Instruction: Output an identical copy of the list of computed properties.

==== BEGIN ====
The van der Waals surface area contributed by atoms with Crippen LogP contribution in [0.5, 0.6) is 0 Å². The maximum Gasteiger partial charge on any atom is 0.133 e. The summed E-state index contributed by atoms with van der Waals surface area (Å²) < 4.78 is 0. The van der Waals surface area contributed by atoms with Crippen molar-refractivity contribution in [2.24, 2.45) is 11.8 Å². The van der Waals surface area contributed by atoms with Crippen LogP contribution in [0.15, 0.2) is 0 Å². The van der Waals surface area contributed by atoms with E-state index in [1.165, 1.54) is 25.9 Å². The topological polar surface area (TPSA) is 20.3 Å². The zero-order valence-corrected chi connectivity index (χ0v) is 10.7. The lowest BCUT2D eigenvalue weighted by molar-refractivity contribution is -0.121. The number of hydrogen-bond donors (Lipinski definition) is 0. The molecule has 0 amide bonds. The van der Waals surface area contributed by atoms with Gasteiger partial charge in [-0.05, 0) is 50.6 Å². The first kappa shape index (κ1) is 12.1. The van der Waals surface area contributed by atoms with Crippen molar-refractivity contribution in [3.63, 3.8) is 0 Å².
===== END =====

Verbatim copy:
The van der Waals surface area contributed by atoms with Crippen LogP contribution in [0.5, 0.6) is 0 Å². The maximum Gasteiger partial charge on any atom is 0.133 e. The summed E-state index contributed by atoms with van der Waals surface area (Å²) < 4.78 is 0. The van der Waals surface area contributed by atoms with Crippen molar-refractivity contribution in [2.24, 2.45) is 11.8 Å². The van der Waals surface area contributed by atoms with Crippen LogP contribution in [0.15, 0.2) is 0 Å². The van der Waals surface area contributed by atoms with E-state index in [1.165, 1.54) is 25.9 Å². The topological polar surface area (TPSA) is 20.3 Å². The zero-order valence-corrected chi connectivity index (χ0v) is 10.7. The lowest BCUT2D eigenvalue weighted by molar-refractivity contribution is -0.121. The number of hydrogen-bond donors (Lipinski definition) is 0. The molecule has 0 amide bonds. The van der Waals surface area contributed by atoms with Gasteiger partial charge in [-0.05, 0) is 50.6 Å². The first kappa shape index (κ1) is 12.1. The van der Waals surface area contributed by atoms with Crippen molar-refractivity contribution in [3.63, 3.8) is 0 Å².